Called exactly what it is, college football’s new playoff format has been finalized and released to the public, following meetings between officials from respective conferences and the BCS in Pasadena, CA.
“We decided to call the playoff what it is – the College Football Playoff. We think the new playoff will be the most dynamic improvement to college football in a generation. Certainly it’s what the fans want. – Bill Hancock, Executive Director
Right off the bat, I really like the basicness of the name, which I’m sure you noticed, lacks corporate sponsorship. Purportedly, administrators wanted to maintain an element of class and tradition here, thus avoiding the sponsorship route, much like the Masters, World Series, Stanley Cup, or NCAA Men’s Basketball tournament. I totally respect this, as it seems like they’re concentrated on the roots of the game and providing the best fan experience possible, rather than all the media and advertising hoopla normally associated with NCAA football. Thanks for keeping it classy, gentlemen.
Beginning 616 days from now when the 2014-15 season commences on August 28th, the new post-season system boasts that it will create a new era of college football.
The format is simple: top four teams, two semifinals played in bowl games, and a national championship game played in a different city each year. Each semifinal will be played during the New Year’s holiday with the national championship game in prime time on a Monday night at least a week later. It will be the best of all worlds, and the biggest innovation to the sport in decades.
The bracket each year will include the three traditional BCS Bowls (Orange, Sugar, and Rose) and three more geographically placed games, yet to be named, with the National Championship again being a game in itself.
The schedule is as follows on a rotating tri-annual basis:
I’ve got to say, I love this. It’s what the fans have been praying for so intensely over the past years, and I truly feel parity-wise, this format will undoubtedly breed better competition and align the best teams that are really meant to play for the National Title.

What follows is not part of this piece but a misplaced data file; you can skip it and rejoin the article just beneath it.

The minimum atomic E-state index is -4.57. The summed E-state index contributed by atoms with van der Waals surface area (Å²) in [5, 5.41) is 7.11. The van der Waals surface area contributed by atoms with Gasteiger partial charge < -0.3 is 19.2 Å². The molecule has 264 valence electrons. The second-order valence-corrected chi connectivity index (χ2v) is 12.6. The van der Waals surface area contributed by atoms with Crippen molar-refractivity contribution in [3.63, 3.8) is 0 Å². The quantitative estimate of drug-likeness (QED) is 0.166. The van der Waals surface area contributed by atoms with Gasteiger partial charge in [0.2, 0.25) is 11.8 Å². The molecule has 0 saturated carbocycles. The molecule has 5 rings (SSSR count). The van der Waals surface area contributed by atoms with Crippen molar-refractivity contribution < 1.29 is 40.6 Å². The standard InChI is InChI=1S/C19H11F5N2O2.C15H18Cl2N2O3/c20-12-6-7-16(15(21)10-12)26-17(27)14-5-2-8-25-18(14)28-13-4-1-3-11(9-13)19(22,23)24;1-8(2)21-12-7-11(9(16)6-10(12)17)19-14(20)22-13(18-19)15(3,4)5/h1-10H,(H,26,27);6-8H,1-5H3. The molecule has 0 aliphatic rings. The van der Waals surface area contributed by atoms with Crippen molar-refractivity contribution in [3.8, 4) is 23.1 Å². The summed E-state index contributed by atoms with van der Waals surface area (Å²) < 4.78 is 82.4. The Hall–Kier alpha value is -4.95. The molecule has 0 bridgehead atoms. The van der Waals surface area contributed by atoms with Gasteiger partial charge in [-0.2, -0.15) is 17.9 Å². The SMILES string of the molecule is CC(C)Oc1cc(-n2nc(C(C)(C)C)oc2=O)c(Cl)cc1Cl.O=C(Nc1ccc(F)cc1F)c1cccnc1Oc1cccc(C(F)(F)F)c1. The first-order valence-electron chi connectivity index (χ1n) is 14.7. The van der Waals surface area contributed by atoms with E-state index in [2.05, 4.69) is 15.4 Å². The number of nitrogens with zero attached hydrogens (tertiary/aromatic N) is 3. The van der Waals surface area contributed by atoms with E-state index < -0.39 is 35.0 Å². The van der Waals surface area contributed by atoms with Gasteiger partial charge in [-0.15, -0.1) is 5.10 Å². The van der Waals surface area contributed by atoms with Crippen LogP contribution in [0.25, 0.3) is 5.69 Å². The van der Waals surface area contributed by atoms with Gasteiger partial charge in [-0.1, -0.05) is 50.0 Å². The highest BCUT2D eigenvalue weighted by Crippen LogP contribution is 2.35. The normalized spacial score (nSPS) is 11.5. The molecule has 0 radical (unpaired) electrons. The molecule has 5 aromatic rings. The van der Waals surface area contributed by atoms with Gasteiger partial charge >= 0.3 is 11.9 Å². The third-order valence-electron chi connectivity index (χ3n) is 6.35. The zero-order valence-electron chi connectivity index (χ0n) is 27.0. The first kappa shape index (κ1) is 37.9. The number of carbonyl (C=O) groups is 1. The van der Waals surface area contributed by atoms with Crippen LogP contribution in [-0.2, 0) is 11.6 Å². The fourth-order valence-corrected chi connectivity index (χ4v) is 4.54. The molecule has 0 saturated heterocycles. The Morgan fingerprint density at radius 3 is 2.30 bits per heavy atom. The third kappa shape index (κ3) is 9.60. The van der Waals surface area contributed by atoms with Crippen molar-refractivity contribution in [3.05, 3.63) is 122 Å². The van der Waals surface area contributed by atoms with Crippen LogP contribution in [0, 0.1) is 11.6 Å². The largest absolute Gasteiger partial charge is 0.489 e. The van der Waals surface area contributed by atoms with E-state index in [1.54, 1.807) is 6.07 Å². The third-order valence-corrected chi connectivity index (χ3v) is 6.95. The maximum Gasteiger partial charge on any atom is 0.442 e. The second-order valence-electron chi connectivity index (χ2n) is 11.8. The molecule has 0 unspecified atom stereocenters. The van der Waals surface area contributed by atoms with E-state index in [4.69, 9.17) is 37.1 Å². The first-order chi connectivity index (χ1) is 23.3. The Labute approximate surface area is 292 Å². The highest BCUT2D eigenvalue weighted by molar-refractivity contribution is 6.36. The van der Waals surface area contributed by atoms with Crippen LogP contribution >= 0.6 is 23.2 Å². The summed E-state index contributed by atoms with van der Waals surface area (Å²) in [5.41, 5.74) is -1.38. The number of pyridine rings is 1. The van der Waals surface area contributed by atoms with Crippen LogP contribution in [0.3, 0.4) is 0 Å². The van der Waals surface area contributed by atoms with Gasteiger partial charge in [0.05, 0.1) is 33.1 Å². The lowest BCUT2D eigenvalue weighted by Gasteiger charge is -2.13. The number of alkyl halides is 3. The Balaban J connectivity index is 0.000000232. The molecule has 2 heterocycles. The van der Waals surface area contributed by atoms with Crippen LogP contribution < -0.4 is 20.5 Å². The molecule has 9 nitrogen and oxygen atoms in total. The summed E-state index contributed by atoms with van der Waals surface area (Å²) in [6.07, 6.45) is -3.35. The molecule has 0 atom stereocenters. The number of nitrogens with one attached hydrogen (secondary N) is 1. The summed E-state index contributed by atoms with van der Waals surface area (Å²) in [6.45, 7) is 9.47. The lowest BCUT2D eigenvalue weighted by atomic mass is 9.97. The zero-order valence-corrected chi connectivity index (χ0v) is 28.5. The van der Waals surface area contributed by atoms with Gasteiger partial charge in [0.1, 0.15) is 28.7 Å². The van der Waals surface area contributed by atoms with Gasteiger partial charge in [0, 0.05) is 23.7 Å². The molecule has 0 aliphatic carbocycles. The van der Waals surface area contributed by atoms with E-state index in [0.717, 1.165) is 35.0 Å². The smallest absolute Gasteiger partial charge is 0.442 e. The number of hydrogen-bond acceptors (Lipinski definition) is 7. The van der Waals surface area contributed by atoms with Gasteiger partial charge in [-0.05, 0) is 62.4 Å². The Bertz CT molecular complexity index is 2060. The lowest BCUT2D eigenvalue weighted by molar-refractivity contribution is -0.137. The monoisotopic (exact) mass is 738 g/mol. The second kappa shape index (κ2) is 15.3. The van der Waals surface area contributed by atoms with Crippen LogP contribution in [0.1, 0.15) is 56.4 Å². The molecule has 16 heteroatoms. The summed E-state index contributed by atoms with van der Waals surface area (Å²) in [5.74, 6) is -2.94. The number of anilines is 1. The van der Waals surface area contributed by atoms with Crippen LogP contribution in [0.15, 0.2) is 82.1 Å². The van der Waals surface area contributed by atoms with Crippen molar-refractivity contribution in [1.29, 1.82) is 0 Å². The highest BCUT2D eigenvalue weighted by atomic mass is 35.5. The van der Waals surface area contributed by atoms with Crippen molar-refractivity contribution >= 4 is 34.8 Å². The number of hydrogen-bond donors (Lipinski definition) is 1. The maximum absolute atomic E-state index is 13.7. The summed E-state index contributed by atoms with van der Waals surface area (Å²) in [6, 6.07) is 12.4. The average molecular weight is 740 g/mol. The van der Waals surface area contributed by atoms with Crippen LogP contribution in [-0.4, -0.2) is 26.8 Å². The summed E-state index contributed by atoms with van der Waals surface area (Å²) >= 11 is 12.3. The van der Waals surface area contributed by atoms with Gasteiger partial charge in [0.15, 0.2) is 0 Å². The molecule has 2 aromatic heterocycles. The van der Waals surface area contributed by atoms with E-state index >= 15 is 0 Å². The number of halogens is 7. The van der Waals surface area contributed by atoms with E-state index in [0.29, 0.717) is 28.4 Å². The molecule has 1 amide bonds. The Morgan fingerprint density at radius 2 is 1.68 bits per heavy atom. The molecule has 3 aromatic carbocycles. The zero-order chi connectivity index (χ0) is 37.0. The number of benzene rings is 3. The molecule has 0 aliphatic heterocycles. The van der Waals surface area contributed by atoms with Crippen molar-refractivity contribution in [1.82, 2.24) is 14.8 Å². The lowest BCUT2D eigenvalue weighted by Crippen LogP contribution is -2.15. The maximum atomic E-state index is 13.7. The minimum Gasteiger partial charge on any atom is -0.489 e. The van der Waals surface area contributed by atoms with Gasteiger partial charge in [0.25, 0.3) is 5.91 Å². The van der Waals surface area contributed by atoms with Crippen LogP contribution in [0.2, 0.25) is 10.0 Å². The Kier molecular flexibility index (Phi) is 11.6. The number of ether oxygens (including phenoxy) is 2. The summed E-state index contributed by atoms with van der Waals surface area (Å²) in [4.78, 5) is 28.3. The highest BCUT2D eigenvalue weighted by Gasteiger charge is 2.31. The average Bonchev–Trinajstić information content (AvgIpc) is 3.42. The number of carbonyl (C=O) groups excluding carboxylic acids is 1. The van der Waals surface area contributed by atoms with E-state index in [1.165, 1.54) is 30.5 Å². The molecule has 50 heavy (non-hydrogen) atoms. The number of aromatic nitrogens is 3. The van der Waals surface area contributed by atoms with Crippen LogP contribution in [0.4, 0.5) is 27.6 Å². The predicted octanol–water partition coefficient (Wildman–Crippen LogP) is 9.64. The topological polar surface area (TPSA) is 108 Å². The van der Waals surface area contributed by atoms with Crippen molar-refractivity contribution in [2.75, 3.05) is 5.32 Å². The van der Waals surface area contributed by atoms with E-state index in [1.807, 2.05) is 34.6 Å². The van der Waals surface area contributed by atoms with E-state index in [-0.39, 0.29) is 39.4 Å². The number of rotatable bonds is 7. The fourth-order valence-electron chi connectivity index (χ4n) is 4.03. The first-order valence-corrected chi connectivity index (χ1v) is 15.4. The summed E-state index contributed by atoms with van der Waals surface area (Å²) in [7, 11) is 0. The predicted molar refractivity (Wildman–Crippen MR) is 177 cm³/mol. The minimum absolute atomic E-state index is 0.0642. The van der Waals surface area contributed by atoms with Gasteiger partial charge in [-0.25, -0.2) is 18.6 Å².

We’ll see a selection committee meet and hopefully seed the teams in the people’s interest, a fashion similar to March Madness.
A selection committee will choose the four teams for the playoff based on their performance during the regular season, including, strength of schedule, head-to-head results, championships won, and other factors. The teams will be seeded so that #1 will play #4 in one semifinal and #2 will meet #3 in the other, with the winners advancing to the national championship game.
To be the best, you have to be the best, and hopefully this selection committee ensures there aren’t any fluke teams that make it to the championship game based purely on dumbass BCS metrics that aren’t even publicly available, solely because they play an easy schedule and have some skin-of-the-teeth wins.
In addition to creating a post-season which will make the game even more engaging for fans, directors of the College Football Playoff launched a Twitter account (@CFBPlayoff) yesterday evening to interact with the public, hopefully promoting decisions with aligned with fan interest nationwide.
Their first order of business was urging college football fans to vote on the logo that the playoff will use. Here are the four options:
It’s pretty obvious to me that the front-runner right now is probably the worst pick possible. I went stars and stripes all the way.
I’m totally baffled how Old Glory isn’t in first right now, but I’m sure we’ll see that change as the news spreads in the coming days. The vote closes Monday, April 29th at 3pm.
[via College Football Playoff]
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